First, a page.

When asking “Is Georgia a no-fault state?”, you may also be wondering how Georgia’s car insurance laws work in the absence of a no-fault policy. Georgia law requires that all drivers carry a minimum amount of car insurance. Under the state’s tort system, drivers who are involved in an accident may be liable for economic damages such as lost wages and earning capacity, actual damages like property damage expenses and medical expenses, and pain and suffering, both emotional and physical. 

In Georgia, drivers are required to carry the minimum amount of $25,000 of physical injury protection per driver, and $50,000 per accident. Motorists are also required to carry a minimum of $25,000 per incident in property damage liability. This is the bare minimum that motorists should carry. 

While Georgia does not require that motorists carry additional coverage such as personal liability, collision, comprehensive, and uninsured/uninsured motorists, adding this coverage on top of Georgia’s minimum requirements can help protect motorists from monetary loss.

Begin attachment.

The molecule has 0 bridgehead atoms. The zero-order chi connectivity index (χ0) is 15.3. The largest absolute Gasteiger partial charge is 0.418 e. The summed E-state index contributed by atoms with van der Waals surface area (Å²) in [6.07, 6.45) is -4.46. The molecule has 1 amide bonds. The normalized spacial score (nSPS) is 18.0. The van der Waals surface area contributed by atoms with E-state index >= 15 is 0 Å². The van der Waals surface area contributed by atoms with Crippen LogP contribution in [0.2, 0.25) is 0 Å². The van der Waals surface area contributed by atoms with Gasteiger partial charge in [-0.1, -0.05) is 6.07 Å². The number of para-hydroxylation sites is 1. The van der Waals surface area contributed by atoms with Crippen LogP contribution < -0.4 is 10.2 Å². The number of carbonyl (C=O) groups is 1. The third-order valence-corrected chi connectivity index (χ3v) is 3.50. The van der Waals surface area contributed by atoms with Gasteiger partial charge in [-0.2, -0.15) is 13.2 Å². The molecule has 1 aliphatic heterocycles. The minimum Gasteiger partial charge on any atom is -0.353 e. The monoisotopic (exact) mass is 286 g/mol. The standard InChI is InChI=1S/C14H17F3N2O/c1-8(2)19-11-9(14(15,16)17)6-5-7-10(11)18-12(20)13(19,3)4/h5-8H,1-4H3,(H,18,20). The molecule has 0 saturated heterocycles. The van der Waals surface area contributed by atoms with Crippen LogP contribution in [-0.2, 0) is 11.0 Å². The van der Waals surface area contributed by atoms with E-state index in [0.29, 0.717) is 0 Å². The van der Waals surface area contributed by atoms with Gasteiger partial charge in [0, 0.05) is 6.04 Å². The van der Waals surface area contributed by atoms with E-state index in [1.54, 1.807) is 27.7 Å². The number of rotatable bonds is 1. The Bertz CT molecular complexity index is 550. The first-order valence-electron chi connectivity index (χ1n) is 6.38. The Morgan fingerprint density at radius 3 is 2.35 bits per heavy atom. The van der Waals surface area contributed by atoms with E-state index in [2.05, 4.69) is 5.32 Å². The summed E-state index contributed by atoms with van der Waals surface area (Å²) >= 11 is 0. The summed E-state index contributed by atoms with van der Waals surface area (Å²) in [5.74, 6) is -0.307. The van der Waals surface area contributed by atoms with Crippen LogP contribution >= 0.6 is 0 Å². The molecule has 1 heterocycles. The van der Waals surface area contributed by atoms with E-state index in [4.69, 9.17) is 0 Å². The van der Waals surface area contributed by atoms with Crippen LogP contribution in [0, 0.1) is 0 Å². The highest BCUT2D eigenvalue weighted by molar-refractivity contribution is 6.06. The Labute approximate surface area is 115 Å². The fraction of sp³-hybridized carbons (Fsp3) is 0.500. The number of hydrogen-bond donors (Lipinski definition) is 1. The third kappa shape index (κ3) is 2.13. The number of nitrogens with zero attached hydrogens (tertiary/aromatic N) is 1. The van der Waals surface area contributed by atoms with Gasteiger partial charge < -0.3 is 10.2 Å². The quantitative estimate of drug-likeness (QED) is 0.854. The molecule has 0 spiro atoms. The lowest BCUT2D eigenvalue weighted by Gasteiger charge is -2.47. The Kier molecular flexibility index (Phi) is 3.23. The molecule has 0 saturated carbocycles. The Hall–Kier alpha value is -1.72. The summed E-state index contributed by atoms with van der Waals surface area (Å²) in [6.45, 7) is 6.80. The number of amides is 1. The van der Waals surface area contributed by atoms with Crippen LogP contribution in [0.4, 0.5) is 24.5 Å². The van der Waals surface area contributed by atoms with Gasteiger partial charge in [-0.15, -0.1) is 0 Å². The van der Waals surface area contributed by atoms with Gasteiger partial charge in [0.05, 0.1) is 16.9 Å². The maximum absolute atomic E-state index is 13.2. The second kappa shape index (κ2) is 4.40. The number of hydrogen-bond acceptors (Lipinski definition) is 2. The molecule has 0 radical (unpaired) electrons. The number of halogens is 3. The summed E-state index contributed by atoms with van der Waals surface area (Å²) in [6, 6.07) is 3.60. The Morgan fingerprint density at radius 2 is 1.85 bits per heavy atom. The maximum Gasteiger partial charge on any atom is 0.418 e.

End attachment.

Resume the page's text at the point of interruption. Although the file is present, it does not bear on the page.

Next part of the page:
Georgia Insurance Laws

Failure to carry the minimum amount of car insurance can result in monetary fines and jail time. It is required under Georgia law that all motorists carry proof of auto insurance in their car and be able to show it if asked to see it by a law enforcement officer. 

If a Georgia motorist violates this law, the conviction can carry a fine of no less than $200 and no more than $1000, jail time of no more than 12 months, or a combination of both penalties. Violators are required to show proof of insurance in court, where the court may impose a fine of up to $25. The best course of action for Georgia drivers who have been found violating this law is to contact a trusted attorney who is knowledgeable about Georgia’s car insurance laws.

Georgia Car Insurance Laws

Is Georgia a No-Fault State or an At-Fault State, and What Does It All Mean?

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Georgia No-Fault State Laws

While we’ve already answered the question “Is Georgia a no-fault state?”, you may still be wondering how Georgia’s at-fault laws work when you are involved in a car accident. 

In a no-fault state like Florida, your car insurance coverage instantly covers your property damage, medical expenses, lost earnings, and your own pain and suffering after a car accident, without regard to which motorist was at-fault in the accident.

In a fault state like Georgia, you do not have that automated protection. If you have been injured in an accident, in order to recuperate damages from an at-fault motorist for either property damage or personal injury, you need to prove that the other motorist was at-fault.